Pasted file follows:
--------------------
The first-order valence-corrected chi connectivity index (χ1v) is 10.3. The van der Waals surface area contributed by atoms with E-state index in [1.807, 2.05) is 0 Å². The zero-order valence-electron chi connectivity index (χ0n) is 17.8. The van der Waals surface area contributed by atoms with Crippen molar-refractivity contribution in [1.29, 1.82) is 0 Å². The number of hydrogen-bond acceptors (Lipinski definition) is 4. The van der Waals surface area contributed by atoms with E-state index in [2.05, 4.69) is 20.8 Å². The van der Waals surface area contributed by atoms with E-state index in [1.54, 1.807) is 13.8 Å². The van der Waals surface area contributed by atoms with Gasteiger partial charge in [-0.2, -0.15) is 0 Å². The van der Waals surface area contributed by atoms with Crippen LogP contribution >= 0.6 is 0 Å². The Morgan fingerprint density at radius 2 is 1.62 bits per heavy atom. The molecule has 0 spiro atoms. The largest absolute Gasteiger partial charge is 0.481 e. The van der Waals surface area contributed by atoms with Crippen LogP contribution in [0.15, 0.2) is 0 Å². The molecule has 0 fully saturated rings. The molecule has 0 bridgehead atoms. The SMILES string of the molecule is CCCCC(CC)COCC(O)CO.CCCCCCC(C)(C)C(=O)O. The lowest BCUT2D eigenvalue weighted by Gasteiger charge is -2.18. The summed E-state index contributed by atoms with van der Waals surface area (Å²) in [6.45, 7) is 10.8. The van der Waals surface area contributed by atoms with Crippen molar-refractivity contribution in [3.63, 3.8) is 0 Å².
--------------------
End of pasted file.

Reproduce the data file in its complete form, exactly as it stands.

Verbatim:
The first-order valence-corrected chi connectivity index (χ1v) is 10.3. The van der Waals surface area contributed by atoms with E-state index in [1.807, 2.05) is 0 Å². The zero-order valence-electron chi connectivity index (χ0n) is 17.8. The van der Waals surface area contributed by atoms with Crippen molar-refractivity contribution in [1.29, 1.82) is 0 Å². The number of hydrogen-bond acceptors (Lipinski definition) is 4. The van der Waals surface area contributed by atoms with E-state index in [2.05, 4.69) is 20.8 Å². The van der Waals surface area contributed by atoms with E-state index in [1.54, 1.807) is 13.8 Å². The van der Waals surface area contributed by atoms with Gasteiger partial charge in [-0.2, -0.15) is 0 Å². The van der Waals surface area contributed by atoms with Crippen LogP contribution >= 0.6 is 0 Å². The Morgan fingerprint density at radius 2 is 1.62 bits per heavy atom. The molecule has 0 spiro atoms. The largest absolute Gasteiger partial charge is 0.481 e. The van der Waals surface area contributed by atoms with Crippen LogP contribution in [0.15, 0.2) is 0 Å². The molecule has 0 fully saturated rings. The molecule has 0 bridgehead atoms. The SMILES string of the molecule is CCCCC(CC)COCC(O)CO.CCCCCCC(C)(C)C(=O)O. The lowest BCUT2D eigenvalue weighted by Gasteiger charge is -2.18. The summed E-state index contributed by atoms with van der Waals surface area (Å²) in [6.45, 7) is 10.8. The van der Waals surface area contributed by atoms with Crippen molar-refractivity contribution in [3.63, 3.8) is 0 Å².